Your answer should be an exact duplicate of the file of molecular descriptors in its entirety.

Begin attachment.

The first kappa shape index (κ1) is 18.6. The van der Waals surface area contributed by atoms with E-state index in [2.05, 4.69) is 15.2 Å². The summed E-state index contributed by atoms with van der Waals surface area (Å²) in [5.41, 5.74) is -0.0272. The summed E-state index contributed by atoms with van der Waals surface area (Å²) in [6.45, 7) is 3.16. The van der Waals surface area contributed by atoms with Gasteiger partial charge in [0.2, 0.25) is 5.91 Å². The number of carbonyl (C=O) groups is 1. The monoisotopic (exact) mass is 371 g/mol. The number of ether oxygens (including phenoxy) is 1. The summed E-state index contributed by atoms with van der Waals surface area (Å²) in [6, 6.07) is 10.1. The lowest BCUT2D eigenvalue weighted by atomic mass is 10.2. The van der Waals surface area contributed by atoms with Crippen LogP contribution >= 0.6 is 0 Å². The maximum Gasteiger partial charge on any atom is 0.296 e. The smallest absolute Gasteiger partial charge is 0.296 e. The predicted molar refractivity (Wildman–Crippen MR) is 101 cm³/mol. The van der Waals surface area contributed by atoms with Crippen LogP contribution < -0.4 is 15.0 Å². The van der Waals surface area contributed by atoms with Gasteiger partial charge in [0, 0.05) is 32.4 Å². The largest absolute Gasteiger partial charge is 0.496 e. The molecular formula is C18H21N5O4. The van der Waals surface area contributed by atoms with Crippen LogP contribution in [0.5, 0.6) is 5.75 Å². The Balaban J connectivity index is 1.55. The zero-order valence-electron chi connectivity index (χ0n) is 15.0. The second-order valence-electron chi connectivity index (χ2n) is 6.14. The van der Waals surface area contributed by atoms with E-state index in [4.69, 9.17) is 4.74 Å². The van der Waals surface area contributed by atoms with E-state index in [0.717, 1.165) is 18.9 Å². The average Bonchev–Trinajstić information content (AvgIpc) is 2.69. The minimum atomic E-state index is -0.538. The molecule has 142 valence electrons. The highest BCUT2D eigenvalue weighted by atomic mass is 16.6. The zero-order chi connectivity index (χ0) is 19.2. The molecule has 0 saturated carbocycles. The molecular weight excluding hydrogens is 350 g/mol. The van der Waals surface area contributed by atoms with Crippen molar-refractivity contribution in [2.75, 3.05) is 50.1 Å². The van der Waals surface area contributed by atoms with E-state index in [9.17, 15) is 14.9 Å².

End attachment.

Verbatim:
The first kappa shape index (κ1) is 18.6. The van der Waals surface area contributed by atoms with E-state index in [2.05, 4.69) is 15.2 Å². The summed E-state index contributed by atoms with van der Waals surface area (Å²) in [5.41, 5.74) is -0.0272. The summed E-state index contributed by atoms with van der Waals surface area (Å²) in [6.45, 7) is 3.16. The van der Waals surface area contributed by atoms with Gasteiger partial charge in [0.2, 0.25) is 5.91 Å². The number of carbonyl (C=O) groups is 1. The monoisotopic (exact) mass is 371 g/mol. The number of ether oxygens (including phenoxy) is 1. The summed E-state index contributed by atoms with van der Waals surface area (Å²) in [6, 6.07) is 10.1. The lowest BCUT2D eigenvalue weighted by atomic mass is 10.2. The van der Waals surface area contributed by atoms with Crippen LogP contribution >= 0.6 is 0 Å². The maximum Gasteiger partial charge on any atom is 0.296 e. The smallest absolute Gasteiger partial charge is 0.296 e. The predicted molar refractivity (Wildman–Crippen MR) is 101 cm³/mol. The van der Waals surface area contributed by atoms with Crippen LogP contribution < -0.4 is 15.0 Å². The van der Waals surface area contributed by atoms with Gasteiger partial charge in [0, 0.05) is 32.4 Å². The largest absolute Gasteiger partial charge is 0.496 e. The molecular formula is C18H21N5O4. The van der Waals surface area contributed by atoms with Crippen LogP contribution in [0.5, 0.6) is 5.75 Å². The Balaban J connectivity index is 1.55. The zero-order valence-electron chi connectivity index (χ0n) is 15.0. The second-order valence-electron chi connectivity index (χ2n) is 6.14. The van der Waals surface area contributed by atoms with E-state index in [4.69, 9.17) is 4.74 Å². The van der Waals surface area contributed by atoms with E-state index in [0.717, 1.165) is 18.9 Å². The average Bonchev–Trinajstić information content (AvgIpc) is 2.69. The minimum atomic E-state index is -0.538. The molecule has 142 valence electrons. The highest BCUT2D eigenvalue weighted by atomic mass is 16.6. The zero-order chi connectivity index (χ0) is 19.2. The molecule has 0 saturated carbocycles. The molecular weight excluding hydrogens is 350 g/mol. The van der Waals surface area contributed by atoms with Crippen molar-refractivity contribution in [2.75, 3.05) is 50.1 Å². The van der Waals surface area contributed by atoms with E-state index in [9.17, 15) is 14.9 Å².